• Eliminate the disease from a defined geographic area or region (or sometimes just reduce the sustained transmission of the disease)
  • Eradicate the disease by making everyone in the population immune to the virus, thereby taking away any possibly that the disease causing organism can live or be spread. So far, the only example of an eradicated disease is smallpox.
  • Vaccines are a relatively cheap way to make a big impact with respect to public health. In the U.S. alone, routine vaccination of children have saved an estimated 33,000 premature deaths, prevented 14 million illnesses, and saved the U.S. roughly $33 billion in indirect societal savings (not to mention $9 billion in direct medical costs) (data from 2012).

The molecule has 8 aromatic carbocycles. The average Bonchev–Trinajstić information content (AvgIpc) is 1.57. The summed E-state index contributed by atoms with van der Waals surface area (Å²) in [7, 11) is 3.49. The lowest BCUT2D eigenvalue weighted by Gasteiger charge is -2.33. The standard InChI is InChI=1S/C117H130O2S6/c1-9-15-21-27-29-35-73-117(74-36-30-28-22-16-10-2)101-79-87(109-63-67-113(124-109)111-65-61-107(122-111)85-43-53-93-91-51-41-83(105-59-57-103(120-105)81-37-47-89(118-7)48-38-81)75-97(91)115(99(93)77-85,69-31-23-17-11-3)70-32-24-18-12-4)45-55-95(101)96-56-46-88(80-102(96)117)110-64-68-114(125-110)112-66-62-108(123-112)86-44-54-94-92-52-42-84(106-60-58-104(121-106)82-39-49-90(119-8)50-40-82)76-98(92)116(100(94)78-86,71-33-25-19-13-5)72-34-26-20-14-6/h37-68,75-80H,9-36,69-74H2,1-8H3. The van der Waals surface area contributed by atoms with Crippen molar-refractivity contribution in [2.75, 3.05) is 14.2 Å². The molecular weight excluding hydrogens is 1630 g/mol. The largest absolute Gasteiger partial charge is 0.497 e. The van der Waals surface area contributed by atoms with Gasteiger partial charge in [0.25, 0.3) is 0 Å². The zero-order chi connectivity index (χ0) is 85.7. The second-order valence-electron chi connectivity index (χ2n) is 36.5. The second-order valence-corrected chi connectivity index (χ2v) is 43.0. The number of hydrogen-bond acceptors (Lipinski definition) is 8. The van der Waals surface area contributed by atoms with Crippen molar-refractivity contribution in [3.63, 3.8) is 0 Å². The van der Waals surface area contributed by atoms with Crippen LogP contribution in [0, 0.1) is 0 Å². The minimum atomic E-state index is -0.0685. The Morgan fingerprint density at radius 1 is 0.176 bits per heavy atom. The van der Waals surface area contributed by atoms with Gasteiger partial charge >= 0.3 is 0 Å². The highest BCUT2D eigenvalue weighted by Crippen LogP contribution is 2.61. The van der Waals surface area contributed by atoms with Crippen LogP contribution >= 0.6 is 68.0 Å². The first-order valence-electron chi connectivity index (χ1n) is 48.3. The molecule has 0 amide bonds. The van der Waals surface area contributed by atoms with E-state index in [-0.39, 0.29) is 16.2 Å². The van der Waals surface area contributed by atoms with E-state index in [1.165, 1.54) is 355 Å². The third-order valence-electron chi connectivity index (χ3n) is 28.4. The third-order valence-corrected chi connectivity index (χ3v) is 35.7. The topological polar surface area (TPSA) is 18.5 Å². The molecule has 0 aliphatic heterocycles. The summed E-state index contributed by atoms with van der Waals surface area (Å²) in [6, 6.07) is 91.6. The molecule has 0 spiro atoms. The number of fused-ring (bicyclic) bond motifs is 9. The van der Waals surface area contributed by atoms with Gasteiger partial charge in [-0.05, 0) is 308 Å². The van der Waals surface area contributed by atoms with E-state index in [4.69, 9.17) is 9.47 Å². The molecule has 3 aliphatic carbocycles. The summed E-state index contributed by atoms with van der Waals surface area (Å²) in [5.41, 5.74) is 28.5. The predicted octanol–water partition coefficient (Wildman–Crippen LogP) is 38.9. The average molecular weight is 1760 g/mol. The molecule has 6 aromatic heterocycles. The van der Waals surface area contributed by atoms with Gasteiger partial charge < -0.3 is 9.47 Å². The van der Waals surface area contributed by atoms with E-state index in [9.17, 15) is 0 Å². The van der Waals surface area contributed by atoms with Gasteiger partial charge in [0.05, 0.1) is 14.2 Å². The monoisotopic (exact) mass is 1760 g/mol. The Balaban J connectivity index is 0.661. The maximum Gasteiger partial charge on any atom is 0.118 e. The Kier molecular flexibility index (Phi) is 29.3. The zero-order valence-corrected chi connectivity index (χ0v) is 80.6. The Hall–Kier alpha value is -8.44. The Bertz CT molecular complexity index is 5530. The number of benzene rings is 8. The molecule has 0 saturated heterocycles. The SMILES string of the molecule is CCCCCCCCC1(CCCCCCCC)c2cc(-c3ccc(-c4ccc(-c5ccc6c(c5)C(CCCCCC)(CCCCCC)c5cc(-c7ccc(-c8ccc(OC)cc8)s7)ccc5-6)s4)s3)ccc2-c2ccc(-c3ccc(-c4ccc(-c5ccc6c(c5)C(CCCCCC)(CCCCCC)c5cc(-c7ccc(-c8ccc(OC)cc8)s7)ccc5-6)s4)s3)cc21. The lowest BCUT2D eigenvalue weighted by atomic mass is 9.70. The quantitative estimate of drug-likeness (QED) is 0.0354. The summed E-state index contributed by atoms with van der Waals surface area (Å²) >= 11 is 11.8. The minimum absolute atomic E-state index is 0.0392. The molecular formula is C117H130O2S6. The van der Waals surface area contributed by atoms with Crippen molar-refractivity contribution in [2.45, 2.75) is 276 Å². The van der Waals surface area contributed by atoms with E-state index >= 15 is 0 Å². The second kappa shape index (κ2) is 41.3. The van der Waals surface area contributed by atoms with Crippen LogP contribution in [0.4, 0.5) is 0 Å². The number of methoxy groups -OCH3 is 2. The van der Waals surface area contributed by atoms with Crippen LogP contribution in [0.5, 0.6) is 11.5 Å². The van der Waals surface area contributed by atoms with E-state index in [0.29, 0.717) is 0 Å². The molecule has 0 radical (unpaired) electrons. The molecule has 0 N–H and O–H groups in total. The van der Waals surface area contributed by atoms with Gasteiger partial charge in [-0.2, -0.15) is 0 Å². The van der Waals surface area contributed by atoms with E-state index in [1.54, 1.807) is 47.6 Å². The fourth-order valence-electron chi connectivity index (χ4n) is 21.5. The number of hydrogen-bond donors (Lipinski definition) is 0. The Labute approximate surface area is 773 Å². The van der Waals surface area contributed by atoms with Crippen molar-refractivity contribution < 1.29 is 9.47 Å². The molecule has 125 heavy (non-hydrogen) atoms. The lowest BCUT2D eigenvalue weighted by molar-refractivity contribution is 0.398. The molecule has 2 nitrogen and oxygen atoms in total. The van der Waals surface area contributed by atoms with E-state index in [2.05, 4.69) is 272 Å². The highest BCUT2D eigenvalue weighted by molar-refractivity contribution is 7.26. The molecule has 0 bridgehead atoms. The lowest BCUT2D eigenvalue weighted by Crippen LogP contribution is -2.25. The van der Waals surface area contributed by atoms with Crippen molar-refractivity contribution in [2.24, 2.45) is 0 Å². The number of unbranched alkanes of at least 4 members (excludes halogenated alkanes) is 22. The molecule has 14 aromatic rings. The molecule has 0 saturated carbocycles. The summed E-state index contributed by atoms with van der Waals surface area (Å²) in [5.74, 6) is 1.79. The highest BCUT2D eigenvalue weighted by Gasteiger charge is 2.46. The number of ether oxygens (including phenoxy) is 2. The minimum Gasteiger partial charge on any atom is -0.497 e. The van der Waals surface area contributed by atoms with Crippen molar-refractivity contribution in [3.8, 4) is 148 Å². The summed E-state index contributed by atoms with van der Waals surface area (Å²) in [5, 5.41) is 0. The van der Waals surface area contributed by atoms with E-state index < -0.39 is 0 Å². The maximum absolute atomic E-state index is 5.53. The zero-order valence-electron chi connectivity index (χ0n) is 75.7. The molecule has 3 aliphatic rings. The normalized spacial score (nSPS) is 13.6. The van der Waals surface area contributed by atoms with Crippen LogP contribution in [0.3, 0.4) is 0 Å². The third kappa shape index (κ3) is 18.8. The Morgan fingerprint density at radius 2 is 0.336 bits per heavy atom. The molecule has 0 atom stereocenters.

• CDC Childhood vaccination information/schedules: http://www.cdc.gov/vaccines/schedules/
  • Basics and Common Questions: What you need to know about vaccinations'

Well-adult visit

After age 21, routine healthy check-ups are known as well-adult visits (as opposed to well-child visits for those under 21).

Didn't find what you were looking for in this glossary? Have a look at Children's Mercy Hospital's 'Pediatric Advisor' tool for more help: http://www.childrensmercy.org/PediatricAdvisor/  

References

  1. Taras HL. Taras H.L. Chapter 9. Children. In: Feldman MD, Christensen JF. Feldman M.D., Christensen J.F. eds. Behavioral Medicine: A Guide for Clinical Practice, 3e. New York, NY: McGraw-Hill; 2008. http://accessmedicine.mhmedical.com/content.aspx?bookid=373&Sectionid=39732006. Accessed June 26, 2014.